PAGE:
2. Receptor binding refers to the host preference (e.g., animal or human) of an influenza virus as well as the types of tissues and cells the virus is best suited to infecting (e.g., nose tissue and cells vs. deep lung tissue and cells). Some influenza viruses are better adapted to infecting humans as opposed to animals.
    3. Transmission in lab animals is a measure of the ability of an influenza virus to transmit efficiently in animals in laboratory studies. Some influenza viruses can transmit through the air via small infectious droplets expelled through coughs or sneezes, whereas other influenza viruses may only spread through direct contact with an infected host.
    4. Antiviral treatment susceptibility/resistance is a measure of how well an influenza virus responds to treatment with influenza antiviral drugs, such as oseltamivir, zanamivir and M2 blockers.
  • The “Attributes of the Population” category contains three of the 10 evaluation criteria, including:
    1. Existing population immunity refers to whether the human population has any existing immune protection against the novel influenza virus being evaluated. Susceptibility to infection and severity of illness associated with specific influenza viruses may depend on age, geographic area, or genetic factors.
    2. Disease severity and pathogenesis measures the severity of illness caused by a particular influenza virus in people and/or animals.
    3. Antigenic relationship to vaccine candidates is a measure of how similar a novel influenza virus is when compared to a current or previously manufactured influenza vaccine strain.
  • The “Ecology and Epidemiology” category contains the final three evaluation criteria, including:
    1. Global distribution (animals) measures of how widespread an influenza virus is in animals. For example, is the virus found in animals in a limited area or is it found in animals from many different areas?
    2. Infection in animal species refers to what kinds of animals are impacted by the influenza virus and the likelihood of human contact with these animals. For example, are influenza infections occurring in wild birds or domestic birds?
    3. Human Infections determines whether human infections with a novel influenza virus are occurring. If so, under what circumstances are human infections occurring? For example, has human-to-human transmission or clusters of disease occurred? Alternatively, how frequently and easily does transmission occur after direct and prolonged contact between humans and infected animals?
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How are the IRAT’s 10 evaluation criteria ranked and weighted?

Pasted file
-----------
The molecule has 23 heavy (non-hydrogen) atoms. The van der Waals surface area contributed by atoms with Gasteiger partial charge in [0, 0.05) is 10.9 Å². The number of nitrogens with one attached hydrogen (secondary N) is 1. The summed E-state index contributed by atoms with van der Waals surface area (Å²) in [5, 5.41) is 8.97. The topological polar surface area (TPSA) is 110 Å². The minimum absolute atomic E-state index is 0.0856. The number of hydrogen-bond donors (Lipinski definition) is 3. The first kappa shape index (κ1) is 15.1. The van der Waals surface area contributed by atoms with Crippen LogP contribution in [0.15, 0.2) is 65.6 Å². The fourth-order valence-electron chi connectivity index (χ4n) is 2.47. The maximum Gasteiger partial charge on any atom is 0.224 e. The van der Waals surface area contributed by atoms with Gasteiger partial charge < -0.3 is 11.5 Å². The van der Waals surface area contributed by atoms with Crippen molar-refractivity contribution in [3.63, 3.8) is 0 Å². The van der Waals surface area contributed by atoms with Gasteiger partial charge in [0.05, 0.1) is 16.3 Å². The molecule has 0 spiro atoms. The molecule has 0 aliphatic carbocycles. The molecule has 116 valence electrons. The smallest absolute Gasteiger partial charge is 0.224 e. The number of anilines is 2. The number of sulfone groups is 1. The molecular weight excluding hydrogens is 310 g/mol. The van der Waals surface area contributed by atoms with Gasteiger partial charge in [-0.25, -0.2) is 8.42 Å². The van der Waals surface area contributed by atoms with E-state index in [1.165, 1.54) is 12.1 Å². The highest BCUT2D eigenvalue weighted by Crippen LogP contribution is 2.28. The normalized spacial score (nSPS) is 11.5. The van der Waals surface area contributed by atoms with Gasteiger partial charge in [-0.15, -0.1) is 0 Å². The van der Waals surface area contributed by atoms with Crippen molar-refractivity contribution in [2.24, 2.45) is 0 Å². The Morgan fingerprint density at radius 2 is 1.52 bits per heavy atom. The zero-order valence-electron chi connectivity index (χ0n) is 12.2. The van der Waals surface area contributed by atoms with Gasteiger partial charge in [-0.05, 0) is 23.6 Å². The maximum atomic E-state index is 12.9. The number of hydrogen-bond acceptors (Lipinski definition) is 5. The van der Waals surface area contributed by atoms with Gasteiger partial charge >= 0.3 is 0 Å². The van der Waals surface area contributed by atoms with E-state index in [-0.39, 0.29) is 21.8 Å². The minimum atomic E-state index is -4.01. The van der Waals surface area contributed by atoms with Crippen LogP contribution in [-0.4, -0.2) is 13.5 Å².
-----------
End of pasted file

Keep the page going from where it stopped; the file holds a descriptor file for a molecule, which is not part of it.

Each of the 10 evaluation criteria provided in the IRAT tool are used by influenza experts to generate point scores estimating the potential pandemic risk associated with that criterion. The point scores fall into three general classifications of risk: low risk, moderate risk and high risk.

  • low risk” is associated with a point score between 1 and 3;
  • moderate risk” is associated with a point score between 4-7; and,
  • high risk” is associated with a point score between 8-10.

Each of the 10 evaluation criteria also are weighted according to importance to each of the two scenarios: emergence and public health impact. As an example, when assessing an influenza virus for “emergence,” the evaluation criteria may be ranked and weighted as follows (with the first criterion receiving the highest rank and weight score, and the last criterion receiving the lowest rank and weight score).

  • Human infections
  • Transmission in lab animals
  • Receptor binding
  • Existing population immunity
  • Infection in animal species
  • Genomic variation
  • Antigenic relationship to vaccine candidates
  • Global distribution (animals)
  • Disease severity and pathogenesis
  • Antiviral treatment susceptibility/resistance

As an additional example, when assessing an influenza virus for “public health impact,” the evaluation criteria could be ranked and weighted as follows (with the first criterion receiving the highest rank and weight score, and the last criterion receiving the lowest rank and weight score).

  • Disease severity and pathogenesis
  • Existing population immunity
  • Human Infections
  • Antiviral treatment susceptibility/resistance
  • Antigenic relationship to vaccine candidates
  • Receptor binding
  • Genomic variation
  • Transmission in lab animals
  • Global distribution (animals)
  • Infection in animal species